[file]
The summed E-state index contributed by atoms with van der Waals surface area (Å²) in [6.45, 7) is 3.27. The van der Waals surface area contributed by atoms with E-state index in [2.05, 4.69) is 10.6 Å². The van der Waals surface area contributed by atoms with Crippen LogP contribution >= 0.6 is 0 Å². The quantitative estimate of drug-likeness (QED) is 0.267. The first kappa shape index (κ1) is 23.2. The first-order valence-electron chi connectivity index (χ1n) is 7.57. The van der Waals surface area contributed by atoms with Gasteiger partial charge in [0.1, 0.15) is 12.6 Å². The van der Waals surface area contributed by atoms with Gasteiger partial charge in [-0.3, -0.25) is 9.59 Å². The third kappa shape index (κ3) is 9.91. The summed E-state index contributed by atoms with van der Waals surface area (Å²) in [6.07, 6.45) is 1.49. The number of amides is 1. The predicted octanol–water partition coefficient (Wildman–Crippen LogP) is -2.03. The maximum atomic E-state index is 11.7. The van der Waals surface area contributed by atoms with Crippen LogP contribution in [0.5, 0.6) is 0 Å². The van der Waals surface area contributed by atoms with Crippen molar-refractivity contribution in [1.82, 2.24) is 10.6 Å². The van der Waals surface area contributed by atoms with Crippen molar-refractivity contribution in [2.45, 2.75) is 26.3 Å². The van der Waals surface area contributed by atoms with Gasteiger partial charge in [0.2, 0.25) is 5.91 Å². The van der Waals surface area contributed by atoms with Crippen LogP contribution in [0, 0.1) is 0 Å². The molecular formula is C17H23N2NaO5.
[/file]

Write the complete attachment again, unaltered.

The summed E-state index contributed by atoms with van der Waals surface area (Å²) in [6.45, 7) is 3.27. The van der Waals surface area contributed by atoms with E-state index in [2.05, 4.69) is 10.6 Å². The van der Waals surface area contributed by atoms with Crippen LogP contribution >= 0.6 is 0 Å². The quantitative estimate of drug-likeness (QED) is 0.267. The first kappa shape index (κ1) is 23.2. The first-order valence-electron chi connectivity index (χ1n) is 7.57. The van der Waals surface area contributed by atoms with Gasteiger partial charge in [0.1, 0.15) is 12.6 Å². The van der Waals surface area contributed by atoms with Gasteiger partial charge in [-0.3, -0.25) is 9.59 Å². The third kappa shape index (κ3) is 9.91. The summed E-state index contributed by atoms with van der Waals surface area (Å²) in [6.07, 6.45) is 1.49. The number of amides is 1. The predicted octanol–water partition coefficient (Wildman–Crippen LogP) is -2.03. The maximum atomic E-state index is 11.7. The van der Waals surface area contributed by atoms with Crippen LogP contribution in [0.5, 0.6) is 0 Å². The van der Waals surface area contributed by atoms with Crippen molar-refractivity contribution in [1.82, 2.24) is 10.6 Å². The van der Waals surface area contributed by atoms with Crippen molar-refractivity contribution in [2.45, 2.75) is 26.3 Å². The van der Waals surface area contributed by atoms with Gasteiger partial charge in [0.2, 0.25) is 5.91 Å². The van der Waals surface area contributed by atoms with Crippen LogP contribution in [0, 0.1) is 0 Å². The molecular formula is C17H23N2NaO5.